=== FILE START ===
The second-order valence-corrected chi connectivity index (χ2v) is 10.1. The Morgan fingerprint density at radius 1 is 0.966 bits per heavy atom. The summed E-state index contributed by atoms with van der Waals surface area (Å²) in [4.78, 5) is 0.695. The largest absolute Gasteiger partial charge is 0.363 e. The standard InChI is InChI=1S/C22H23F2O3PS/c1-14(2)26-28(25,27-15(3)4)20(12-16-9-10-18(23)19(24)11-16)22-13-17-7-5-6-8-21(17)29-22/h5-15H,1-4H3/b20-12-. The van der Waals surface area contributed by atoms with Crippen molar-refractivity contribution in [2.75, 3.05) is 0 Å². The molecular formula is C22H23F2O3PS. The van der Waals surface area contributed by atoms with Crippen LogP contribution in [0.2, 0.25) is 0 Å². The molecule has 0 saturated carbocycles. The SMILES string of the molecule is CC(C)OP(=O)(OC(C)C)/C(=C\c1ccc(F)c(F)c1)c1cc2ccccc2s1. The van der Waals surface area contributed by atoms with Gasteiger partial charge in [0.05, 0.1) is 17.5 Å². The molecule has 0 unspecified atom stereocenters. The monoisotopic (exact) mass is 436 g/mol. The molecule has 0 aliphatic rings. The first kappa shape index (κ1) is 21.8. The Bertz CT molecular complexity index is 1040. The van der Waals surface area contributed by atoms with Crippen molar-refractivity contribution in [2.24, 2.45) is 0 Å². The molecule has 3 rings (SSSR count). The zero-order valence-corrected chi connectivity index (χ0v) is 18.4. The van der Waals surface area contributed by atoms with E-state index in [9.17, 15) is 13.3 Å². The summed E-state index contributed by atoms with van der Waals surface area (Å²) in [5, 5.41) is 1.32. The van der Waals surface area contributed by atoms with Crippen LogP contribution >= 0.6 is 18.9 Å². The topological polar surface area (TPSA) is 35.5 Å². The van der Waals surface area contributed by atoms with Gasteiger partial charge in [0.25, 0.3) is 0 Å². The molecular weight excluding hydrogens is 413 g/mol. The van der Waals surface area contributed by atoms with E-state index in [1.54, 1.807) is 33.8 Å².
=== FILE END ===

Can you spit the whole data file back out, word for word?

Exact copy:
The second-order valence-corrected chi connectivity index (χ2v) is 10.1. The Morgan fingerprint density at radius 1 is 0.966 bits per heavy atom. The summed E-state index contributed by atoms with van der Waals surface area (Å²) in [4.78, 5) is 0.695. The largest absolute Gasteiger partial charge is 0.363 e. The standard InChI is InChI=1S/C22H23F2O3PS/c1-14(2)26-28(25,27-15(3)4)20(12-16-9-10-18(23)19(24)11-16)22-13-17-7-5-6-8-21(17)29-22/h5-15H,1-4H3/b20-12-. The van der Waals surface area contributed by atoms with Crippen molar-refractivity contribution in [2.75, 3.05) is 0 Å². The molecular formula is C22H23F2O3PS. The van der Waals surface area contributed by atoms with Crippen LogP contribution in [0.2, 0.25) is 0 Å². The molecule has 0 saturated carbocycles. The SMILES string of the molecule is CC(C)OP(=O)(OC(C)C)/C(=C\c1ccc(F)c(F)c1)c1cc2ccccc2s1. The van der Waals surface area contributed by atoms with Gasteiger partial charge in [0.05, 0.1) is 17.5 Å². The molecule has 0 unspecified atom stereocenters. The monoisotopic (exact) mass is 436 g/mol. The molecule has 0 aliphatic rings. The first kappa shape index (κ1) is 21.8. The Bertz CT molecular complexity index is 1040. The van der Waals surface area contributed by atoms with Crippen molar-refractivity contribution in [2.24, 2.45) is 0 Å². The molecule has 3 rings (SSSR count). The zero-order valence-corrected chi connectivity index (χ0v) is 18.4. The van der Waals surface area contributed by atoms with E-state index in [9.17, 15) is 13.3 Å². The summed E-state index contributed by atoms with van der Waals surface area (Å²) in [5, 5.41) is 1.32. The van der Waals surface area contributed by atoms with Crippen LogP contribution >= 0.6 is 18.9 Å². The topological polar surface area (TPSA) is 35.5 Å². The van der Waals surface area contributed by atoms with Gasteiger partial charge in [0.25, 0.3) is 0 Å². The molecular weight excluding hydrogens is 413 g/mol. The van der Waals surface area contributed by atoms with E-state index in [1.54, 1.807) is 33.8 Å².